Charity's Gaza chief guilty in Israeli court
BEERSHEBA, Israel -- An Israeli court on Wednesday found a Gaza aid worker guilty of several terrorism charges in a high-profile case in which his employer, independent auditors and the Australian government say they have found no evidence of wrongdoing.
Mohammed el-Halabi, the Gaza director for the international Christian charity World Vision, was arrested in 2016 and accused of diverting tens of millions of dollars to the Islamic militant group Hamas that rules the territory. The trial, and his prolonged detention, have further strained relations between Israel and humanitarian organizations that provide aid to Palestinians.
Both he and World Vision have denied the allegations and an independent audit in 2017 also found no evidence of support for Hamas. His lawyer, Maher Hanna, has said el-Halabi turned down several plea bargain offers on principle that would have allowed him to walk free.
El-Halabi has not yet been sentenced. World Vision said he would appeal the ruling, which was largely based on classified information that has not been made public but was shared with the defense.
The district court in the southern Israeli city of Beersheba said el-Halabi was guilty of several charges, including membership in a terror organization, providing information to a terror group, taking part in militant exercises and carrying a weapon.
Jailed Russian dissident moved again
MOSCOW -- Opposition politician Alexei Navalny confirmed Wednesday that he was transferred to another prison and in quarantine.
Navalny wrote on the Telegram messaging app that he was moved to the maximum security IK-6 prison in the Vladimir region village of Melekhovo, about 155 miles east of Moscow.
Navalny, a political foe of Russian President Vladimir Putin, previously was held at the IK-2 penal colony in the Vladimir region. The facility in the town of Pokrov stands out among Russian penitentiaries for its especially strict inmate routines, which include standing at attention for hours. IK-6 is about 90 miles to its east.
"My space travel continues," Navalny wrote Wednesday. "I've moved from ship to ship."
He said he was confined in a "strict regime" and in quarantine, but didn't say why or what his conditions were.
Navalny was arrested in January 2021 upon returning from Germany, where he had been recuperating from nerve-agent poisoning he blamed on the Kremlin. He received a 2½-year sentence for allegedly violating the conditions of his parole while outside Russia.
In March, Navalny was sentenced to nine years in prison on charges of fraud and contempt of court, allegations he rejected as a politically motivated attempt by Russian authorties to keep him behind bars for as long as possible.
Cambodian sued in claim of unfair vote
PHNOM PENH, Cambodia -- Prime Minister Hun Sen's Cambodian People's Party has sued the vice president of the opposition Candlelight Party for $1 million in compensation for comments he made in an online interview alleging that this month's local elections were unfair, a spokesman for the governing party said.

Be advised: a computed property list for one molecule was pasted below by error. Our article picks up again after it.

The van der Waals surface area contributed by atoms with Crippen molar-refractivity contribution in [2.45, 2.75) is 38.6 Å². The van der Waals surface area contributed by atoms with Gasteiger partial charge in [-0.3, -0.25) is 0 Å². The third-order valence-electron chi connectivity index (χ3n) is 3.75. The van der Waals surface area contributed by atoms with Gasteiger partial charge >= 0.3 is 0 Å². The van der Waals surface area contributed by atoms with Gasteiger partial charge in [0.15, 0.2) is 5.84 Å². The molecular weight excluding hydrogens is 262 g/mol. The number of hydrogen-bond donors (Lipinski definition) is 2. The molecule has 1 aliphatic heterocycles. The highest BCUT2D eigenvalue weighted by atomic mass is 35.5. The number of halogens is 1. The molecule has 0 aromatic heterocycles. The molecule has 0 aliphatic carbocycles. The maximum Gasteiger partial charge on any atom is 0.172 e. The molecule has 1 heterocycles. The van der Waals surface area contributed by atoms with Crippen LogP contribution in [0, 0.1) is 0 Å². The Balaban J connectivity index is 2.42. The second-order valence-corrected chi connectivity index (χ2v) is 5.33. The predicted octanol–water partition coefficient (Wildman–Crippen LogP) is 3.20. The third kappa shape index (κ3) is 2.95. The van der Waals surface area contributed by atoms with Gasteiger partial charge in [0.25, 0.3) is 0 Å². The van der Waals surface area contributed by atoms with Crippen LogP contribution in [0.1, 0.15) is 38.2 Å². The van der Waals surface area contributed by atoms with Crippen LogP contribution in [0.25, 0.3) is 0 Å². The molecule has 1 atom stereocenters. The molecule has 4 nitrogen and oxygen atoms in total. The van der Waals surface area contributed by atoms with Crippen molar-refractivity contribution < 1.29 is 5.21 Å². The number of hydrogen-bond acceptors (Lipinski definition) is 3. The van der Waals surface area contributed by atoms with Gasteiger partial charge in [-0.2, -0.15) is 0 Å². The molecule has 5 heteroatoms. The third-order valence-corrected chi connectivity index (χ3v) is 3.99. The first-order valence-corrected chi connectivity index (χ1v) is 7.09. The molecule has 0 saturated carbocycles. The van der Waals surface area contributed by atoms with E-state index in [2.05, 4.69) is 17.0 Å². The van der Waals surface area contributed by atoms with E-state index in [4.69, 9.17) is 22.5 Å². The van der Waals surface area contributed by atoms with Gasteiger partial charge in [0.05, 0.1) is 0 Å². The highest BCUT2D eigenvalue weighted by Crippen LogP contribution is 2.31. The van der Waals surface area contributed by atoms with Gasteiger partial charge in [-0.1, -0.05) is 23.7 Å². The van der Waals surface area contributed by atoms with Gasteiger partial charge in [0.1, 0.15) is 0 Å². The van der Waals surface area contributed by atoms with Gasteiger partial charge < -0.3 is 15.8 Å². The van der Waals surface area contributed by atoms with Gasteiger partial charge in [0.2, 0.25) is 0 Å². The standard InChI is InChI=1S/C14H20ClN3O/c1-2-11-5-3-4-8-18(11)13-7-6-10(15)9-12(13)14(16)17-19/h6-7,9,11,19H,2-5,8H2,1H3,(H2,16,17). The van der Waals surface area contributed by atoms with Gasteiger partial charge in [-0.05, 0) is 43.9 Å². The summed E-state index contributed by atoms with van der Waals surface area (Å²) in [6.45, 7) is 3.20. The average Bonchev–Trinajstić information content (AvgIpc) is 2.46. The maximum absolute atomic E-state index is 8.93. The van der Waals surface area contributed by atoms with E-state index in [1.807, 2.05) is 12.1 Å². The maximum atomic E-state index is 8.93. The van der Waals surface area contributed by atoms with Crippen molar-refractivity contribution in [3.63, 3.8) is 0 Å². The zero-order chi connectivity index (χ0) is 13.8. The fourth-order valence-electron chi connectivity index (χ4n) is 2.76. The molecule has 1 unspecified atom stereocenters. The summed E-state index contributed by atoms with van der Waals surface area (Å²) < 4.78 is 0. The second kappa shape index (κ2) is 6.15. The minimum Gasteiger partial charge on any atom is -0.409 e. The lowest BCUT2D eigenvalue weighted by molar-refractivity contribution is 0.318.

A lawyer for the Cambodian People's Party filed the lawsuit on Tuesday against Son Chhay for saying that the nationwide commune elections were unfree as well as unfair, according to documents filed with the Phnom Penh municipal court.
Son Chhay charged that the National Election Committee was biased in favor of the governing party and that there had been vote-buying and intimidation of voters. His allegations have been denied by the government.
"Son Chhay's comments spread false information with malicious intent and were slanderous, which was seriously damaging to the reputation of the Cambodian People's Party, which won the election," said the complaint filed by the lawyer, Ky Tech.
Suspect admits 2 killings, Brazilians say
ATALAIA DO NORTE, Brazil -- A federal police investigator said Wednesday night a suspect confessed to fatally shooting an Indigenous expert and a journalist in a remote part of the Amazon and took officers to where the bodies were buried.
Police said at a news conference in the Amazon city of Manaus that the prime suspect in the case confessed Tuesday night and detailed what happened to the pair who went missing June 5.
The federal investigator, Eduardo Alexandre Fontes, said Amarildo da Costa de Oliveira, 41, nicknamed Pelado, told officers he used a firearm to kill Indigenous expert Bruno Pereira of Brazil and freelance reporter Dom Phillips of Britain.
Torres said Pelado took police to a spot Wednesday where they recovered human remains. The remains had not yet been positively identified, Torres said.
"We found the bodies [nearly two miles] into the woods," the investigator said.
He said other arrests would be made soon in the case.
Pereira, 41, and Phillips, 57, were last seen on their boat in a river near the entrance of the Javari Valley Indigenous Territory, which borders Peru and Colombia.